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Spare filipina, Widodo urged

  • Written by Cristina Lee-Pisco
  • Published in Top Stories
  • Read: 2173

VICE President Jejomar C. Binay yesterday renewed his appeal to Indonesian President Joko Widodo for the commutation of the death sentence of an overseas Filipino worker (OFW) who was convicted for carrying a suitcase containing illegal drugs in Indonesia.
    
“I am once again appealing to President Widodo’s good heart for the commutation of the death sentence of our kababayan, Mary Jane Fiesta Veloso, who is scheduled be executed in Yogyakarta,” he said.
    
“I ask this, with the deepest bond of brotherhood and friendship of our peoples, a bond that I am confident will only grow stronger in the years to come,” he added.
    
Binay, the Presidential Adviser on OFW Concerns, issued the appeal after the Indonesian Supreme Court denied Mary Jane Fiesta Veloso’s plea for a judicial review of her case.
    
“We are saddened that the Indonesian Supreme Court has chosen not to grant Mary Jane’s lawyers’ request for a judicial review of her case. Nonetheless, we reiterate the Philippines’ full awareness and respect for Indonesia’s laws and legal system,” the Vice President said.
    
In their appeal for judicial review, Veloso’s lawyers argued that the Filipina was not provided with a capable translator during her trial.
    
Binay stressed that Veloso, a widowed mother of two, was not part of any organized drug syndicate, saying she, too, was a victim.
    
“She was unwittingly taken advantage of by a person to whom she gave her complete trust and confidence when the latter asked her to hand carry a piece of luggage containing illegal drugs,” Binay said.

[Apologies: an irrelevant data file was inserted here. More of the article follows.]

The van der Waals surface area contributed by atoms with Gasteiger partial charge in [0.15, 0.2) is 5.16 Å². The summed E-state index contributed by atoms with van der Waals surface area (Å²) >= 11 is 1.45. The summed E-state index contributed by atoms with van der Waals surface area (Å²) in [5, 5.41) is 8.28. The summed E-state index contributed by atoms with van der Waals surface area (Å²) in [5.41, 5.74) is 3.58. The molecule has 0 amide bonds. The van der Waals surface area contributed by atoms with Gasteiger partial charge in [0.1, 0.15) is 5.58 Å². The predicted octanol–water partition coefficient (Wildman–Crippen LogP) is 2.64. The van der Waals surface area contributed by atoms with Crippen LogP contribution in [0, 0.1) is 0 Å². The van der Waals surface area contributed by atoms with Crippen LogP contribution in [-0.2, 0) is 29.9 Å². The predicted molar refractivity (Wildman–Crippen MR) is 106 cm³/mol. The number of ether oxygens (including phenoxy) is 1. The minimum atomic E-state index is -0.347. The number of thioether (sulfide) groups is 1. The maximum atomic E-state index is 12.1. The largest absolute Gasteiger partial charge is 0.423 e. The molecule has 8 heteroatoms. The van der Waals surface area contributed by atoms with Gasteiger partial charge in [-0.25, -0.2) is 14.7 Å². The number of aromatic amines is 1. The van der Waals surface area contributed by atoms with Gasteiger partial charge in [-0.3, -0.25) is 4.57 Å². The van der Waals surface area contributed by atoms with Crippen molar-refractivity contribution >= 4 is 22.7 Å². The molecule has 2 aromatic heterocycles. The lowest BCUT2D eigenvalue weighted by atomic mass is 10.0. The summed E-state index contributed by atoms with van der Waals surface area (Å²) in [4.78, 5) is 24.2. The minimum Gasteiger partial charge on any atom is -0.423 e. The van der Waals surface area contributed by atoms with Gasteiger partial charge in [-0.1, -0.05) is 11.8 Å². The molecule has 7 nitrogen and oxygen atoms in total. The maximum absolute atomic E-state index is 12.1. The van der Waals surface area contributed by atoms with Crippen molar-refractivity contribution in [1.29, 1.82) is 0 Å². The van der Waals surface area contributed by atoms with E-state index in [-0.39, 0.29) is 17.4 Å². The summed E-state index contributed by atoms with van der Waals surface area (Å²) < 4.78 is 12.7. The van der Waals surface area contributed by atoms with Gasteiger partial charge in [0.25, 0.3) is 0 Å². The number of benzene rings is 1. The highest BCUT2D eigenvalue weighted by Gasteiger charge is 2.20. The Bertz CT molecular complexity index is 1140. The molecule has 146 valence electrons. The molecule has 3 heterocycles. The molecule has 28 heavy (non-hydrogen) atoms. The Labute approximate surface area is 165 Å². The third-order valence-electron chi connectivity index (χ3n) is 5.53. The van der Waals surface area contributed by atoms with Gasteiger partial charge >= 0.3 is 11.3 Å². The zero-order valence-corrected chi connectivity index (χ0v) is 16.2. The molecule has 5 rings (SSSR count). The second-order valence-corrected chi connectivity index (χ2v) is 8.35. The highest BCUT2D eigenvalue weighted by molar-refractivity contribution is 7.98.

The Vice President wrote Widodo earlier this month to “convey to (Widodo) the (Filipinos’) hope and prayer that the Supreme Court of Indonesia will look kindly and with compassion on the circumstances surrounding the case of (Veloso).”
    
Veloso was caught at Java’s Yogyakarta airport carrying 2.6 kilograms of heroin on a flight from Malaysia.
    
The United Nations human rights office previously called on Indonesia to refrain from executing convicted drug smugglers, saying the death penalty won’t stop the trafficking of illegal drugs.
 
Jakarta plans to execute all 10 of the convicts — including Veloso — at the same time, but said it will wait for any outstanding legal appeals to conclude.
    
The cases of Australians Andrew Chan and Myuran Sukumaran, leaders of the so-called “Bali Nine” drug syndicate, are currently on appeal.      

Palace hopeful
   
Malacañang is still hopeful that Filipino death convict Mary Jane Veloso will still be saved.
   
“Government continues to exert all efforts to support May Jane Veloso.  According to DFA spokesperson Charles Jose, our initiual appeal for judicial review was denied.  Nonetheless we will continue to exhaust all possible legal means to save the life of Mary Jane Veloso,” presidential communications secretary Sonny Coloma Jr., said.
   
Asked about the country’s next move after Indonesia’s rejection of the judicial review, Jose said they are “looking at [the] possibility of [a] second appeal for judicial review.”
   
“We are in consultation with our lawyer,” he said in a separate text message.         With EMontano